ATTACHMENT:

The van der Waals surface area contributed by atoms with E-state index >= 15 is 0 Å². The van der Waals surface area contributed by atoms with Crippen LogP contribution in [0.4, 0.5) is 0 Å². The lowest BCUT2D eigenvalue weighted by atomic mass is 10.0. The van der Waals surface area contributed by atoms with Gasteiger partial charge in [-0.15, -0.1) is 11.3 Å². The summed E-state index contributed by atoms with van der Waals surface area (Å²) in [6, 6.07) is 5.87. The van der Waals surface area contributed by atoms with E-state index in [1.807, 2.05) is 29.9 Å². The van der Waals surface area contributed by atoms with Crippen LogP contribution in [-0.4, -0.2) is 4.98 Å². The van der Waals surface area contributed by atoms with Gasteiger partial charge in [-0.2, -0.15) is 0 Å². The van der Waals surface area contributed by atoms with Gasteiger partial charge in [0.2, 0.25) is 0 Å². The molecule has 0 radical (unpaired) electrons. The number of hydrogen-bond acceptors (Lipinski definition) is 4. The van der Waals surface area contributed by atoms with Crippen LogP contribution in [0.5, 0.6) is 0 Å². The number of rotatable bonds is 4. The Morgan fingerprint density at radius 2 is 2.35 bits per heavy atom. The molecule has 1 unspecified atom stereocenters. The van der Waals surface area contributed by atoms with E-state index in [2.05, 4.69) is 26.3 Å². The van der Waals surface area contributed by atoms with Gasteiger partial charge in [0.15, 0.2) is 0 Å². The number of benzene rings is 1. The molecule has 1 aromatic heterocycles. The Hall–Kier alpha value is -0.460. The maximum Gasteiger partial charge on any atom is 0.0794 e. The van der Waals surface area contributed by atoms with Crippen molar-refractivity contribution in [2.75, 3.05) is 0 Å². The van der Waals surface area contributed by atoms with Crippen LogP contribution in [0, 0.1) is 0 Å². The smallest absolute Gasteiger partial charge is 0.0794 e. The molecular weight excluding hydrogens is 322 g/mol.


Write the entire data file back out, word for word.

The van der Waals surface area contributed by atoms with E-state index >= 15 is 0 Å². The van der Waals surface area contributed by atoms with Crippen LogP contribution in [0.4, 0.5) is 0 Å². The lowest BCUT2D eigenvalue weighted by atomic mass is 10.0. The van der Waals surface area contributed by atoms with Gasteiger partial charge in [-0.15, -0.1) is 11.3 Å². The summed E-state index contributed by atoms with van der Waals surface area (Å²) in [6, 6.07) is 5.87. The van der Waals surface area contributed by atoms with E-state index in [1.807, 2.05) is 29.9 Å². The van der Waals surface area contributed by atoms with Crippen LogP contribution in [-0.4, -0.2) is 4.98 Å². The van der Waals surface area contributed by atoms with Gasteiger partial charge in [-0.2, -0.15) is 0 Å². The van der Waals surface area contributed by atoms with Gasteiger partial charge in [0.2, 0.25) is 0 Å². The molecule has 0 radical (unpaired) electrons. The number of hydrogen-bond acceptors (Lipinski definition) is 4. The van der Waals surface area contributed by atoms with Crippen LogP contribution in [0.5, 0.6) is 0 Å². The number of rotatable bonds is 4. The Morgan fingerprint density at radius 2 is 2.35 bits per heavy atom. The molecule has 1 unspecified atom stereocenters. The van der Waals surface area contributed by atoms with E-state index in [2.05, 4.69) is 26.3 Å². The van der Waals surface area contributed by atoms with Gasteiger partial charge in [0.15, 0.2) is 0 Å². The number of benzene rings is 1. The molecule has 1 aromatic heterocycles. The Hall–Kier alpha value is -0.460. The maximum Gasteiger partial charge on any atom is 0.0794 e. The van der Waals surface area contributed by atoms with Crippen molar-refractivity contribution in [2.75, 3.05) is 0 Å². The van der Waals surface area contributed by atoms with Crippen LogP contribution in [0, 0.1) is 0 Å². The smallest absolute Gasteiger partial charge is 0.0794 e. The molecular weight excluding hydrogens is 322 g/mol.